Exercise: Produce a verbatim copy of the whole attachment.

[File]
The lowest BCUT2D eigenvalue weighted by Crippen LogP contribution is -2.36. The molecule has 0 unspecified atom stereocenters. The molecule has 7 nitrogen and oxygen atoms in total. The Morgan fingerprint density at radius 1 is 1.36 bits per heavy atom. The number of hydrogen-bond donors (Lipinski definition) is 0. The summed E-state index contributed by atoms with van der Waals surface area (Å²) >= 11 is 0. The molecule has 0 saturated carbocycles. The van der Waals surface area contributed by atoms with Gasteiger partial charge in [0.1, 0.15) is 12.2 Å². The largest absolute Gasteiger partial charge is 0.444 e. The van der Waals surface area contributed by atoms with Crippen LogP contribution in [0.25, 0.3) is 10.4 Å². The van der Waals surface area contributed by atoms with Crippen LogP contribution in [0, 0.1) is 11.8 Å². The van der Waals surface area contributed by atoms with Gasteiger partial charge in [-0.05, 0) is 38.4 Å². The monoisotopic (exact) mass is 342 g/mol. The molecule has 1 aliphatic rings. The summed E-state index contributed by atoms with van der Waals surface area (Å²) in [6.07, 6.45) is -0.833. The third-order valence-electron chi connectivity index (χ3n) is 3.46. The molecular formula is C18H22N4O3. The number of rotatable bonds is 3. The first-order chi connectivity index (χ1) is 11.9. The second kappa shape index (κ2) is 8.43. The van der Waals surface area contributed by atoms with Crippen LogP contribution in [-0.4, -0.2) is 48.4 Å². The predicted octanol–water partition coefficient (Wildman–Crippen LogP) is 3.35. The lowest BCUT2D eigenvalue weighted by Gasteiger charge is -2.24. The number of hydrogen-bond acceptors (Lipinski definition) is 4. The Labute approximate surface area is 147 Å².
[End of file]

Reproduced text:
The lowest BCUT2D eigenvalue weighted by Crippen LogP contribution is -2.36. The molecule has 0 unspecified atom stereocenters. The molecule has 7 nitrogen and oxygen atoms in total. The Morgan fingerprint density at radius 1 is 1.36 bits per heavy atom. The number of hydrogen-bond donors (Lipinski definition) is 0. The summed E-state index contributed by atoms with van der Waals surface area (Å²) >= 11 is 0. The molecule has 0 saturated carbocycles. The van der Waals surface area contributed by atoms with Gasteiger partial charge in [0.1, 0.15) is 12.2 Å². The largest absolute Gasteiger partial charge is 0.444 e. The van der Waals surface area contributed by atoms with Crippen LogP contribution in [0.25, 0.3) is 10.4 Å². The van der Waals surface area contributed by atoms with Crippen LogP contribution in [0, 0.1) is 11.8 Å². The van der Waals surface area contributed by atoms with Gasteiger partial charge in [-0.05, 0) is 38.4 Å². The monoisotopic (exact) mass is 342 g/mol. The molecule has 1 aliphatic rings. The summed E-state index contributed by atoms with van der Waals surface area (Å²) in [6.07, 6.45) is -0.833. The third-order valence-electron chi connectivity index (χ3n) is 3.46. The molecular formula is C18H22N4O3. The number of rotatable bonds is 3. The first-order chi connectivity index (χ1) is 11.9. The second kappa shape index (κ2) is 8.43. The van der Waals surface area contributed by atoms with Crippen LogP contribution in [-0.4, -0.2) is 48.4 Å². The predicted octanol–water partition coefficient (Wildman–Crippen LogP) is 3.35. The lowest BCUT2D eigenvalue weighted by Gasteiger charge is -2.24. The number of hydrogen-bond acceptors (Lipinski definition) is 4. The Labute approximate surface area is 147 Å².